The Flash: 106 “The Flash is Born” Review
Reviewed by Louis Rabinowitz.
Every superhero needs a codename – but it can often take a pretty long time for screen superheroes to get their comics moniker. Take Arrow for example, where Oliver Queen went by ‘the Hood’ for a whole season before getting a renaming in season two. Aside from a couple of future-seeing lines from Wells, Barry Allen’s only codename so far has been the slightly unflattering ‘the Streak’… until now.
The metahuman of this week’s episode, The Flash is Born, was Tony Woodward aka Girder, who has the power of turning his skin into steel. After a rough start with its villains, The Flash has showed signs of rectifying its villain problem recently – and Girder did have some positive aspects; his personal connection to Barry was a smart move from the writers that allows a metahuman to set up conflict between non-STAR Labs characters for the first time, and the effects behind the character were as solid as ever. Disappointingly, however, Girder ranks as something of a dud overall – a cartoon-level bully who regularly spouts the sort of toe-curling ‘jock’ dialogue (as well as wearing a tank top) rarely seen out of terrible high school movies.
There’s an encouraging effort to give Girder some believable motivations and back-story that is actually seen on-screen, but unfortunately Girder fails to be anything but an irritating caricature of a meta-human – even if, to give credit to the writers, the portrayal of Girder as an absolutely awful human being does help us root for Barry just a tad more than normal. What is, however, a little more successful, is the central theme of bullies brought on by Girder’s appearance. It might be a little cheesy (although The Flash has pretty much trademarked ‘endearingly cheesy’ by now), but it’s a theme that does make sense for the show – in particular, the scene where Barry, Caitlin and Cisco reminisced about their childhood bullies was a nicely done, funny scene that gave us a little bit more background about Caitlin and Cisco.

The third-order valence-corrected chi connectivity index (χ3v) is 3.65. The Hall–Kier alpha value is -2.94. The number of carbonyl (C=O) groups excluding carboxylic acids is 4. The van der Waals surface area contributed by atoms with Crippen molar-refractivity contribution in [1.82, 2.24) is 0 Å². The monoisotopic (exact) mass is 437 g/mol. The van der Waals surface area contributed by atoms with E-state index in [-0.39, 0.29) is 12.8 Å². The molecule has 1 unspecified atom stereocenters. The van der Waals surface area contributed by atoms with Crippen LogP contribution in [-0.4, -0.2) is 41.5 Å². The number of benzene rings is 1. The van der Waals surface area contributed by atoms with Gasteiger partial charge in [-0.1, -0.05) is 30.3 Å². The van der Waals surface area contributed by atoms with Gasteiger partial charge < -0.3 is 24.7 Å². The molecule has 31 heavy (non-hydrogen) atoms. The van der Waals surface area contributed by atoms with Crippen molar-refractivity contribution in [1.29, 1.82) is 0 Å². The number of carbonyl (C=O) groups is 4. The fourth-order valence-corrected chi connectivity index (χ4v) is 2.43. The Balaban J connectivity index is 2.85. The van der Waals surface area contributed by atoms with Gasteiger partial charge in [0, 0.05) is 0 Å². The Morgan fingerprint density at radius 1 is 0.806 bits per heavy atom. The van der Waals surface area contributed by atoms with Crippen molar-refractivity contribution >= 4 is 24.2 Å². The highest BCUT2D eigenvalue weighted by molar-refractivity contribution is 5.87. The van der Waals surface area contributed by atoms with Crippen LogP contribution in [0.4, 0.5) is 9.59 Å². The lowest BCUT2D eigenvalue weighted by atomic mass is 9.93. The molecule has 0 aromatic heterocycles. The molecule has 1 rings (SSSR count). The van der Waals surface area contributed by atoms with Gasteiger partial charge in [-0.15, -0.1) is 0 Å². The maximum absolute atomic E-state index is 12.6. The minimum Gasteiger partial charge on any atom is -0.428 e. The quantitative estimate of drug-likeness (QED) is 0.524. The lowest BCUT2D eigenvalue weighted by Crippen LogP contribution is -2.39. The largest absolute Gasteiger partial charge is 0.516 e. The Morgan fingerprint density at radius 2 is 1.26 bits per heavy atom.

Despite the weaknesses in the meta-human department, however, The Flash is Born gave us some strong material for the show’s impressive supporting cast. Eddie had a little more screen-time with Barry this week, finally shedding some light on a character that had been hanging on at the periphery for the first five episodes. Eddie’s main duty as a character has been to service the fairly dull requisite CW romance plot, and The Flash could quite easily have gone down the predictable path of making Eddie a dislikeable ‘bad boyfriend’ for Iris – but Eddie came across as a lot more likeable in this episode; which not only brings another suspect into the Reverse Flash ring (because there’s no way the writers would try to make the viewers like Eddie before outing him as a bad guy), but manages to make the romance plot a little bit more complicated than it was before. Eddie is still saddled to the weakest part of the show, but the added background we get on Eddie here does elevate him above a fairly blank cipher for Barry to feel jealous about.